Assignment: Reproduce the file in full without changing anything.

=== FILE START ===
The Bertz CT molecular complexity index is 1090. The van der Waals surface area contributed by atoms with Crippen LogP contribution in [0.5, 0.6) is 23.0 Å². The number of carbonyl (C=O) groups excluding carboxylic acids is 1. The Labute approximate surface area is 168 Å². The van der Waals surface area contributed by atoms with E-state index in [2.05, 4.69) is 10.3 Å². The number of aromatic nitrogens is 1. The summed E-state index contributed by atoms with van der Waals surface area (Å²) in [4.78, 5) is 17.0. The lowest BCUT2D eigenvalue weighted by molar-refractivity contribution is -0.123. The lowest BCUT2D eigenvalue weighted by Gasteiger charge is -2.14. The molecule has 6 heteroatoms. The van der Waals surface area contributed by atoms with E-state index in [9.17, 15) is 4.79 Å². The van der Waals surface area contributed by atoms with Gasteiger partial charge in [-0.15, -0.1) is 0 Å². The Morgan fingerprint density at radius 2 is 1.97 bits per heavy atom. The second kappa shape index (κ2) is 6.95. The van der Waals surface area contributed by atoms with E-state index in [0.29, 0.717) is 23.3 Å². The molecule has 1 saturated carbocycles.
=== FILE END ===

The Bertz CT molecular complexity index is 1090. The van der Waals surface area contributed by atoms with Crippen LogP contribution in [0.5, 0.6) is 23.0 Å². The number of carbonyl (C=O) groups excluding carboxylic acids is 1. The Labute approximate surface area is 168 Å². The van der Waals surface area contributed by atoms with E-state index in [2.05, 4.69) is 10.3 Å². The number of aromatic nitrogens is 1. The summed E-state index contributed by atoms with van der Waals surface area (Å²) in [4.78, 5) is 17.0. The lowest BCUT2D eigenvalue weighted by molar-refractivity contribution is -0.123. The lowest BCUT2D eigenvalue weighted by Gasteiger charge is -2.14. The molecule has 6 heteroatoms. The van der Waals surface area contributed by atoms with E-state index in [9.17, 15) is 4.79 Å². The van der Waals surface area contributed by atoms with Gasteiger partial charge in [-0.15, -0.1) is 0 Å². The Morgan fingerprint density at radius 2 is 1.97 bits per heavy atom. The second kappa shape index (κ2) is 6.95. The van der Waals surface area contributed by atoms with E-state index in [0.29, 0.717) is 23.3 Å². The molecule has 1 saturated carbocycles.